“Oh, I’m sure I’ll be alright. Lead the way, Ser Carver,” he teased with a smirk. It wasn’t a spritely dance to lift his spirits, but that was more of a Carver trick anyway. Didn’t have much of an effect regardless as his little brother turned without a word and they rounded a corner into another indistinguishable hallway of the Gallows.

Identical wall torches were all placed the same distance apart and slivers in the walls that were supposedly windows gave no hint as to where they were in relation to the outside. Dark doorways broke up the monotony of the stone halls, but even those doorframes matched each other perfectly.

The Harrowing would be easy for Hawke, no matter what Carver fussed over. What weighed on him now was the idea of Merrill travelling these halls alone at night in a couple weeks without getting lost. There would be no ball of yarn this time, not like in the alienage, and she couldn’t risk being late.

One step at a time. First, the Harrowing.

“They’re testing me, you know. That’s why they sent me for this.” Carver wouldn’t actually look at Hawke while he talked this over. Strangely, no one else was around, but at least it afforded them this moment for Carver to get this weight off his chest and onto his brother’s shoulders. After all, what were big brothers for? “I’ll be watching your Harrowing with Cullen. It has to be perfect.”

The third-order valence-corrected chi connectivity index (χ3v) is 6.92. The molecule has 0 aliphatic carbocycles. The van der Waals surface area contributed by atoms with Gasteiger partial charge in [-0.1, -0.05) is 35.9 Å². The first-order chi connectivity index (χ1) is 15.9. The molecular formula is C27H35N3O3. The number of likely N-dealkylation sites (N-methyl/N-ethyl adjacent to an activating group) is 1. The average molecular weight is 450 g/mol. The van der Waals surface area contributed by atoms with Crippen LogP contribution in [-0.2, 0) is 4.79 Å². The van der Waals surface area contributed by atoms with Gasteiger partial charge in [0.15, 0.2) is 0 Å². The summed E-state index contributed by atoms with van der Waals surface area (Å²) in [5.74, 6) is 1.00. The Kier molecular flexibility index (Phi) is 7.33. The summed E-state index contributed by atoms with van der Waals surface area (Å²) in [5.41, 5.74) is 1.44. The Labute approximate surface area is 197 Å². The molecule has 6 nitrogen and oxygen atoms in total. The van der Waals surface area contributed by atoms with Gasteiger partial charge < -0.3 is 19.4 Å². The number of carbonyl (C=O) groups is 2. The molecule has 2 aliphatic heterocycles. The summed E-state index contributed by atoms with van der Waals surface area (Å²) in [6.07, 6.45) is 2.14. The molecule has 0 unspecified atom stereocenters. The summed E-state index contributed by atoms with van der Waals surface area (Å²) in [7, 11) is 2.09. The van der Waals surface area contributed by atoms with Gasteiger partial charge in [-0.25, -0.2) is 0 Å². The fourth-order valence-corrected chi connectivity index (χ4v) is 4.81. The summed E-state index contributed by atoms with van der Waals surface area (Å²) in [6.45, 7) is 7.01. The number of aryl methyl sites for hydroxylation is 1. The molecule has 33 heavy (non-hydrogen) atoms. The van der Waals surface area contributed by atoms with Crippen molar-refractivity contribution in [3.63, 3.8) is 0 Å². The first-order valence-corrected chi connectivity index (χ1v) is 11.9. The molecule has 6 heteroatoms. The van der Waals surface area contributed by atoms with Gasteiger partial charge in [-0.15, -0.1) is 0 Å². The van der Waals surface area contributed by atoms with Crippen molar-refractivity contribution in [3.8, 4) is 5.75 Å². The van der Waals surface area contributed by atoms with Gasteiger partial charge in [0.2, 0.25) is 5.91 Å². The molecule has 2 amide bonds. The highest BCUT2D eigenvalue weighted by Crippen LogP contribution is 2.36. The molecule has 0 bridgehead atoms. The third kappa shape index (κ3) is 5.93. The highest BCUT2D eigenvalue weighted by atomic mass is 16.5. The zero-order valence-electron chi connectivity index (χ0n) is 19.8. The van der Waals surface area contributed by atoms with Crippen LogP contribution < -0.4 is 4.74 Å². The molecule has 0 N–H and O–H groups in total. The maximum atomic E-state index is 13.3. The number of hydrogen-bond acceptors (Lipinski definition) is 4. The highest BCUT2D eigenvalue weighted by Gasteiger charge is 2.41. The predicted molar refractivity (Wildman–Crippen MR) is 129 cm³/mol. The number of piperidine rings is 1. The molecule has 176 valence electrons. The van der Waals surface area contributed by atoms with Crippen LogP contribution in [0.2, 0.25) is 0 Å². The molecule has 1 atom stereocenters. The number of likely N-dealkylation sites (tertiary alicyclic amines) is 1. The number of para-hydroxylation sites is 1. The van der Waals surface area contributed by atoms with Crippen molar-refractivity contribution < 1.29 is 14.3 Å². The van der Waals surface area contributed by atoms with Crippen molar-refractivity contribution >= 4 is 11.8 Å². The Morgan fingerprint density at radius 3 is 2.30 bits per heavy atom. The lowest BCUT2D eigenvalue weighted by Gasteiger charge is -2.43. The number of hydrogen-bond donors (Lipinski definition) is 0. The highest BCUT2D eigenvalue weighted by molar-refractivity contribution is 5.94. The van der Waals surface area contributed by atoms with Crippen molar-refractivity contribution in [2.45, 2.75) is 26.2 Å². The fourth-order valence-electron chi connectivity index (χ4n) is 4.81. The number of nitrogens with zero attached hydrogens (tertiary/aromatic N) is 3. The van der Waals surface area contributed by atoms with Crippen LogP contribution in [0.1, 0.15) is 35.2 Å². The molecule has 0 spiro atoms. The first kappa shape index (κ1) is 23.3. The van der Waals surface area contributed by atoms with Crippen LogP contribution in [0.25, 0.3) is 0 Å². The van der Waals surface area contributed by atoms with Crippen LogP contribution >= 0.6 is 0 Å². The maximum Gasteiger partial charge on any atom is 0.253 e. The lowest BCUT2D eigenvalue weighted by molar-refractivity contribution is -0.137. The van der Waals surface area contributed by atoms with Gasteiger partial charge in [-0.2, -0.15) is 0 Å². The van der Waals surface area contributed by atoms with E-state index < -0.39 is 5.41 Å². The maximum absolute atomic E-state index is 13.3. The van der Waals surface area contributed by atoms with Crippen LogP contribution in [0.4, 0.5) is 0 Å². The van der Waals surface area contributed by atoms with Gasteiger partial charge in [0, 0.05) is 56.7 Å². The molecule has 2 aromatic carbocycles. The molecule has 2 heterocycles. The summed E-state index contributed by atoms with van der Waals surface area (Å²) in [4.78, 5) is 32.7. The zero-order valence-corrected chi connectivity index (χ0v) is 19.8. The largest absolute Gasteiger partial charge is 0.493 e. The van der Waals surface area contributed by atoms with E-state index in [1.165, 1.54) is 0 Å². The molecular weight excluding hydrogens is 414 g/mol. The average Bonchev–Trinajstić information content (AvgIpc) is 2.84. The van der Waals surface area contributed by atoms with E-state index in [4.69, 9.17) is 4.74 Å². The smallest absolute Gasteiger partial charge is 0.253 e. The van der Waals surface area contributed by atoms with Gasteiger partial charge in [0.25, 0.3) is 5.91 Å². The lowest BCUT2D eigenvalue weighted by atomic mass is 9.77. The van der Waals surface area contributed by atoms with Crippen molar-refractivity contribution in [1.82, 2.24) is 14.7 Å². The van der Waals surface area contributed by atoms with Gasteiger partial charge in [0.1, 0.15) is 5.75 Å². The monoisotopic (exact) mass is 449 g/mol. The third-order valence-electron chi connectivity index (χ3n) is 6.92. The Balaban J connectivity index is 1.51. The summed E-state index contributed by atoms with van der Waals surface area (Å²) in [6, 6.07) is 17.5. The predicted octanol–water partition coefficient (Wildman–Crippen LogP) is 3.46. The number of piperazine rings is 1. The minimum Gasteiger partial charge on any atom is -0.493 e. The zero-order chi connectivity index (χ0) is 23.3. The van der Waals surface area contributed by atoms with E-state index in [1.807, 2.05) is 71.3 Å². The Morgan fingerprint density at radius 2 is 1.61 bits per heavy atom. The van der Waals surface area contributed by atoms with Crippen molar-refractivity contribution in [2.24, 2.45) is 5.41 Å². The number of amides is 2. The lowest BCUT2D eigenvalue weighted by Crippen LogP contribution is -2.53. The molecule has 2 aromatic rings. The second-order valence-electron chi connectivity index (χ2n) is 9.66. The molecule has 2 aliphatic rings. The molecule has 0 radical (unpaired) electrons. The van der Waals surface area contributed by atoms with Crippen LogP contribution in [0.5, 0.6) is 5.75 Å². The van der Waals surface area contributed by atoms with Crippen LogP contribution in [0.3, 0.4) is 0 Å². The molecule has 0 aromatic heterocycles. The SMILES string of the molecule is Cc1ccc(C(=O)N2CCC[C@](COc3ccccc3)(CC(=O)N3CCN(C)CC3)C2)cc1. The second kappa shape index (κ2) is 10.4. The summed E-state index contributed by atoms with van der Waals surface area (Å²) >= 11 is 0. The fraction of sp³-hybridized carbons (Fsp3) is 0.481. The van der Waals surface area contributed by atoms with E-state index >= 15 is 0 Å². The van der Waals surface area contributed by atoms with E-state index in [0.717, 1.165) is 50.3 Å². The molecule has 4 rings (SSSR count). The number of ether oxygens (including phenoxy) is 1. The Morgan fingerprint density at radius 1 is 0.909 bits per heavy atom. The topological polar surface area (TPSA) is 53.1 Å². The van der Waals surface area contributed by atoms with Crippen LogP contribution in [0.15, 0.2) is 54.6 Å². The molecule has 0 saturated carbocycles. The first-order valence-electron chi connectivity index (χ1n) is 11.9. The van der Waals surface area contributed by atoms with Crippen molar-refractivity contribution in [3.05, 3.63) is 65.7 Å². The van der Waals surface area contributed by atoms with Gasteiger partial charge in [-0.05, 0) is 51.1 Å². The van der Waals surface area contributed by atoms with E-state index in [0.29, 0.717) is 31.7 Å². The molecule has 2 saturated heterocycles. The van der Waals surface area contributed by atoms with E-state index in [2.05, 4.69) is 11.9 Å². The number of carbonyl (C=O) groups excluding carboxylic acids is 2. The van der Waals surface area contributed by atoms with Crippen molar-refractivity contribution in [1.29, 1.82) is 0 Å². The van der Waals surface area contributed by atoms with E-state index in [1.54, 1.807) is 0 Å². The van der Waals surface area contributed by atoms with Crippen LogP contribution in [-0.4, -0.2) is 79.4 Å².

“It’s hardly my first visit to the Fade, you know that. Trust me! This won’t be much of a test for either of us,” he encouraged Carver. “I’ll be back before you can miss me.”

Carver scoffed, finally granting Hawke a glance. Barely. Walking up a set of stairs leading to another level in the Gallows, Hawke wasn’t sure which, Carver continued. “You’re not taking this seriously. If you get possessed, I’ll have to—” He cut himself off with a grumble and stopped suddenly on the landing.

Carver had an explanation ready before Hawke could even start to ask what this hesitation was about. “Right, before we get too far… After the Harrowing, watch out for Ser Alrik or anyone who looks like they don’t want to run screaming from him. He’s a nasty one, probably the worst Templar here.”

“Take the Harrowing seriously and avoid Alrik. I think I can do that,” Hawke answered brightly, flashing a smile to counter Carver’s scowl.

“Maker’s breath, just follow me.”

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At the Harrowing chamber, which may or may not be what it was actually called, few Templars in full armor waited with Cullen and Orsino. Hawke had a tendency to turn heads when he entered a place, but nothing like this. Andraste’s ass, it was like being at his own funeral.